Tiktoker Says She Got Fired For Sharing Her Salary Online, Sparking Debate On Salary Transparency

A woman’s series of videos detailing how she got fired for posting about her salary on TikTok went viral last week.

The latest viral video shows Lexi Larson (@itslexilarson) showing her work outfit while her voiceover says, “Hey guys. My name is Lexi. Welcome to the vlog of the day I got fired. This was my outfit.” The video then shows a short clip of buildings while she drives to work.

“I left for the office at, like, 8am and this all of the footage I got because right when I went inside, I was fired. Thanks for watching,” she finishes.

Larson was flooded with questions in the comments section about the reason behind getting fired. In a previous video, Larson clarified why she was fired from the job she had only been at for two weeks.

“Their issue with my [TikTok] videos was me sharing my salary,” Larson says in a video.

“And just to be super clear, I did not share any company private information. I confirmed with them that I hadn’t broken any policies or shared anything that was a security concern,” she continues.

In addition to disclosing information about her salary, she says the company thought Larson’s videos made them question her judgment as an employee. She says they specifically mentioned her disclosing her salary as being the issue. When her employer first addressed the video concerns with Larson, she says she took the TikToks speaking about her salary down as she did not want them to dislike her. She says they ended up firing her two days later.

Larson claims she didn’t see an issue with sharing how much she earned because she thought her salary was already public knowledge.

“I did not think it would be an issue whatsoever because in Colorado it’s a law that you include the salary range for a job on a job posting. I already assumed it was public knowledge,” she says. As of Jan. 1, 2021, Colorado mandated all employers must include salary ranges in all job postings.

Larson says she cross-checked the company’s vacancy listings and saw no salary was included in them. She claims she chose to be transparent about her salary on the social media platform because TikTokers sharing their salary online ultimately helped her when she first signed up for TikTok.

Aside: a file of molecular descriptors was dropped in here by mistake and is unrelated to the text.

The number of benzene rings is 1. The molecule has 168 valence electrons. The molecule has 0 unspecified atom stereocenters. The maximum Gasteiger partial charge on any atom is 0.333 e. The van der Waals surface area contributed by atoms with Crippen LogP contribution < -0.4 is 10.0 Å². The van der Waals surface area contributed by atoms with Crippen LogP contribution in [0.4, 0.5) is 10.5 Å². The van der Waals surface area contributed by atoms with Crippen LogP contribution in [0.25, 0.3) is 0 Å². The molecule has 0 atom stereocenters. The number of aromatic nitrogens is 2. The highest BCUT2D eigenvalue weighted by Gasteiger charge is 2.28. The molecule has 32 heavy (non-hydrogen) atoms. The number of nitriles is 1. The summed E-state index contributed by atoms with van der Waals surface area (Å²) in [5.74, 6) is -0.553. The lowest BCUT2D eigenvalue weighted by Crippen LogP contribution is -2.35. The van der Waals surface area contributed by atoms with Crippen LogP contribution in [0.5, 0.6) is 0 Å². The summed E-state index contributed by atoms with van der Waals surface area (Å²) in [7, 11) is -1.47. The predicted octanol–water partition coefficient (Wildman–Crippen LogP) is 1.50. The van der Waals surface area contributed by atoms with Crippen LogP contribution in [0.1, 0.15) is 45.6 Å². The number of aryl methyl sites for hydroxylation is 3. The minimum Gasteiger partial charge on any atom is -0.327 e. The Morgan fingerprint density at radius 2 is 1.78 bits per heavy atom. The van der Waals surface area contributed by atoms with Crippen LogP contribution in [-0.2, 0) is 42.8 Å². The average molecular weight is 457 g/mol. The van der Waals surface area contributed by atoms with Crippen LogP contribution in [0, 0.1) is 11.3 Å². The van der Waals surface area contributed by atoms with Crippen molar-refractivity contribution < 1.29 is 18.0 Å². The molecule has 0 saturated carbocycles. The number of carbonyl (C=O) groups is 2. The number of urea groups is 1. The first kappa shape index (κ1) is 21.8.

It all worked out in the end because Larson says her previous employer offered her her job back, claiming she was free to post whatever she wants.

“My old job that I am now going back to never had any issue with my social media posts and when they offered me my job back, they actually specifically told me that I am free to share my salary information however I want,” she says.

In another video, Larson elaborated on why she left her old job for the new one despite not looking for one. She says the company reached out via LinkedIn and Larson took the job on the promise, “we are a great place to work. We support our employees. You’ll love it here.” Two weeks later, Larson says she was fired with no warning and no discussion of what she can and can’t post online. In a video, she says she decided to take the new job, which was in the tech industry, because she would earn $40,000 more.

Several users urged Larson to seek legal counsel or to even sue the company. But Larson says Colorado is an “at-will employment” state, meaning employers can fire you for “whatever reason.”

Many users expressed their support for Larson and thanked her for being open about her salary.

“Salary transparency is super important. Keep your head up. You’re a good person,” one wrote.

“So sorry you had to go through that — totally unfair. but so happy you’re able to go back to your old job — wishing you all the best!” another said.

“SO insane that they fired you over this in 2022 when salary transparency is SO important and raved about. They made a huuuuge mistake!!!” a user said.

“I’m so sorry they made you feel like that. Such a shitty feeling but I’m so happy you got your old job back. Thank you for showing the transparency!” a third commented.

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